Mad Men Midweek Fix: Lady Lazarus

Mad Men Midweek FixHere we go with this week’s take on the latest Mad Men from the Feministing crew. Let’s jump in and get discussing.

As always, tons of spoilers follow.

The title of the episode

Named after the famed Sylvia Plath poem, I guess this episode is about almost dying but then being revived. -Samhita

Megan’s career change

I’ve had pretty mixed reactions to Megan, but I gotta give props to anyone who makes the difficult choice to be an artist. Of course, the decisions quite a bit easier when you’ve got a rich spouse to support you. -Jos

I thought they did great job showing why this was such a hard decision for Megan on so many levels. Not only because she’s struggling to be what Don wants, while also staying true to herself, but also because she appreciates the support Peggy’s given her. And she really does seem to be good at advertising–and it’s super hard to turn away from a path you’re good at and that’s sorta easy for all these reasons and instead do head off on your own to do something with absolutely no security or guarantee of success. After all, Megan’s already got the husband and the job and the house. And I think they really captured the discomfort–but ultimately relief–she feels about admitting that it isn’t enough. As Don says when he tells Roger that he’s gotta support her following her dreams, “I don’t want her to end up like Betty or her mother.” -Maya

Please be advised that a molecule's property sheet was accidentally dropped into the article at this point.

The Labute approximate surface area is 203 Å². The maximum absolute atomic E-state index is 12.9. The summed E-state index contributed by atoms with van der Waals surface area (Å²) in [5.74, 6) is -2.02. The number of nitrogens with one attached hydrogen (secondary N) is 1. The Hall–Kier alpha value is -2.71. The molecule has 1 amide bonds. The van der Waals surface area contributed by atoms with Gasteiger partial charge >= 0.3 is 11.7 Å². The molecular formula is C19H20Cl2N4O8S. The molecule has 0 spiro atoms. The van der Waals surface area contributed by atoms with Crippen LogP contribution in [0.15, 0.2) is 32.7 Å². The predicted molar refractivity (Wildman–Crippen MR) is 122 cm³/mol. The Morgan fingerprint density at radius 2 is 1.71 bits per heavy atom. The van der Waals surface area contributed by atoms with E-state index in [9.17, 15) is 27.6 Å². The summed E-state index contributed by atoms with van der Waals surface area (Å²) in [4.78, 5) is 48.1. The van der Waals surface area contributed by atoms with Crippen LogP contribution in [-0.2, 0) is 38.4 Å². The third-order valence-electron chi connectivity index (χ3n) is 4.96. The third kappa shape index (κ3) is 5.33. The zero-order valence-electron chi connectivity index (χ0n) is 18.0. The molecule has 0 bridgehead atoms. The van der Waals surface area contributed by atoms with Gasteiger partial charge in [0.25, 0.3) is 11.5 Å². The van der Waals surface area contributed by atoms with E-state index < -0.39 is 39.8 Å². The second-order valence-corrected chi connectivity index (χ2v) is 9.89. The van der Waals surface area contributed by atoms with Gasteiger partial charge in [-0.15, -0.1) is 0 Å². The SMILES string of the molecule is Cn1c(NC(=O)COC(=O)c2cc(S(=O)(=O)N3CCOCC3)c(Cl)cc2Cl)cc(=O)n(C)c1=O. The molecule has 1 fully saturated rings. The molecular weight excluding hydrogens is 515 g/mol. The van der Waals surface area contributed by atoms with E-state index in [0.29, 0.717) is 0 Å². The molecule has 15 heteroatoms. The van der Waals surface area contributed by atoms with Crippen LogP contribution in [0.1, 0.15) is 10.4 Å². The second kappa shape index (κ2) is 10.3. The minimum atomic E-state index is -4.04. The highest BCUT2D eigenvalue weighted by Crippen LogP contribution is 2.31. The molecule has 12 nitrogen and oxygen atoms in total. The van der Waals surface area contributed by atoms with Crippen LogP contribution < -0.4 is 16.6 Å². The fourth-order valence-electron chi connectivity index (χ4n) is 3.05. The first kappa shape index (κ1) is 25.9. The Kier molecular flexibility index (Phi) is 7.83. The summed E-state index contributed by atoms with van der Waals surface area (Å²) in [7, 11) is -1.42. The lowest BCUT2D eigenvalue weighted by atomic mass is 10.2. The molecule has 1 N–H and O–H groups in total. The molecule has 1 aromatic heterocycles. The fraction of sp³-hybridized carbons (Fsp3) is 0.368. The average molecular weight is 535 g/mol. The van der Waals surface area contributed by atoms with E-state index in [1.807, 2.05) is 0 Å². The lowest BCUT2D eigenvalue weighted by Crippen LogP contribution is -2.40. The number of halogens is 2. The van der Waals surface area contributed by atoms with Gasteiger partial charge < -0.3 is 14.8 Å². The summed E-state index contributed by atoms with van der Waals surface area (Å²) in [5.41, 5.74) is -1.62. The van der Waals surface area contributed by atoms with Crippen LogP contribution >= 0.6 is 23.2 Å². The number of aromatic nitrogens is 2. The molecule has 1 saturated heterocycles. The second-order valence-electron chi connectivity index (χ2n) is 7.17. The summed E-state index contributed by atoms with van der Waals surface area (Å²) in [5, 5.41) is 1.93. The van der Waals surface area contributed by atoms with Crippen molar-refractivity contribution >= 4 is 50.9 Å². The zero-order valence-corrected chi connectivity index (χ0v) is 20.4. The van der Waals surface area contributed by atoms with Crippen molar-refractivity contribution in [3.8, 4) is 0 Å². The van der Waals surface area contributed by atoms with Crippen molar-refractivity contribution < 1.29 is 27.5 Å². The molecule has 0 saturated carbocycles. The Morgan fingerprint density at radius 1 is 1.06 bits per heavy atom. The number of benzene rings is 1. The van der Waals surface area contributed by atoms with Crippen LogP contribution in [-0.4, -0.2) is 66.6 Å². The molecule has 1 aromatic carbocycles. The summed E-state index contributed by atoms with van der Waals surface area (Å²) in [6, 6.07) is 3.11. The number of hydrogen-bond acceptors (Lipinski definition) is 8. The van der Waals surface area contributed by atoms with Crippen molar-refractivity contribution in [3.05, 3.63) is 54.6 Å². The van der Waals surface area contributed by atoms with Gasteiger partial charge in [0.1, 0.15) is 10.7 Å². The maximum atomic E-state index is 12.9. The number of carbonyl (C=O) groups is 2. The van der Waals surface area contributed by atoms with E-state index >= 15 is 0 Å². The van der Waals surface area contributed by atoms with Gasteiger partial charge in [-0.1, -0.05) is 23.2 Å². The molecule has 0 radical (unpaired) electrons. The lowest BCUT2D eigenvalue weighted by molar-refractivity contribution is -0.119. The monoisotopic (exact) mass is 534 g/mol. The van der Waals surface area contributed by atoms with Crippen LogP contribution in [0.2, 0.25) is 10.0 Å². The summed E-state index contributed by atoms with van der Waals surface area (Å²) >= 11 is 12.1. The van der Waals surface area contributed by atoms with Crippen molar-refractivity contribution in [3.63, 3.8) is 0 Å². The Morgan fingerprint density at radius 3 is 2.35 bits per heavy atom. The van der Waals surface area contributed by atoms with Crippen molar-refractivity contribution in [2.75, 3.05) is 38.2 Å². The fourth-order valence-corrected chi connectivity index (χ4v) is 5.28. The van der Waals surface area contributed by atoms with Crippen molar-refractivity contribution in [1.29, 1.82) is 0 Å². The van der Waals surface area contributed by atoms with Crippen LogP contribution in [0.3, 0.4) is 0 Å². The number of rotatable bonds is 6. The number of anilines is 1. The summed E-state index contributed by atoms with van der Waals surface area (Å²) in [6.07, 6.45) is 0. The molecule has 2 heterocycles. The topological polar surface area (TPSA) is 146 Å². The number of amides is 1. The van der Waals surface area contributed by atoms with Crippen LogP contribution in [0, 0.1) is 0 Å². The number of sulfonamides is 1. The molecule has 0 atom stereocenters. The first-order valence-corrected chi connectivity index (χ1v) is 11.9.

I felt conflicted as well, since the way Megan looks has so much to do with what her career options are or even the praise she got over Peggy (who’s done the same calibre of work, if not more). If Peggy was nailing Don, she would probably have gotten a lot more love on some ideas that were successful. And that line that Joan says to Peggy about, “that’s the kind of woman Don goes for,” suggests that ultimately Don doesn’t want to be with a working woman. It’s complicated, that sentiment, but you can see where Joan might be coming from. But Don seems to be changing because he wants to be supportive of Megan it’s just confusing for him–since he’s like obsessed with her and if she’s not there he’s gonna start boinking a secratary. -Samhita

The Cool Whip ad

Oof this scene was so well-done and painful. Peggy and Don’s awkward, tense interaction illustrated how lacking Peggy is in Megan’s feminine charms when it comes to Don. -Lori

I love that Peggy is the stark contrast to Megan in terms of “feminine charms.” This was the scene I’ve been waiting for all season! Peggy’s character is the pioneering woman of this time period, fighting to establish women’s equal position in the workplace. Up to this point, she fought her way up to copywriter, where she’s even interviewing new recruits. She doesn’t have the privileges Megan does of being a conventionally attractive woman and marrying the Creative Director. And this season, she’s reached the glass ceiling. When she pulled “a Don” by yelling at the Heinz baked beans guy, she was reprimanded and lost a lot. (Of course, the beautiful, kept wife of the Creative Director ended up saving that account.) I was so afraid when she yelled at Don in the Cool Whip kitchen that it was going to be the same consequences as Heinz baked beans. She straight up told him to “SHUT UP!” at the end. (Loved it!) And he didn’t yell back at her! Albeit, he had to remain professional since a Cool Whip lady was there, but still. She finally stood up to him and it was amazing! We’ll see what the real consequences to that explosion are in the next episode… - Anna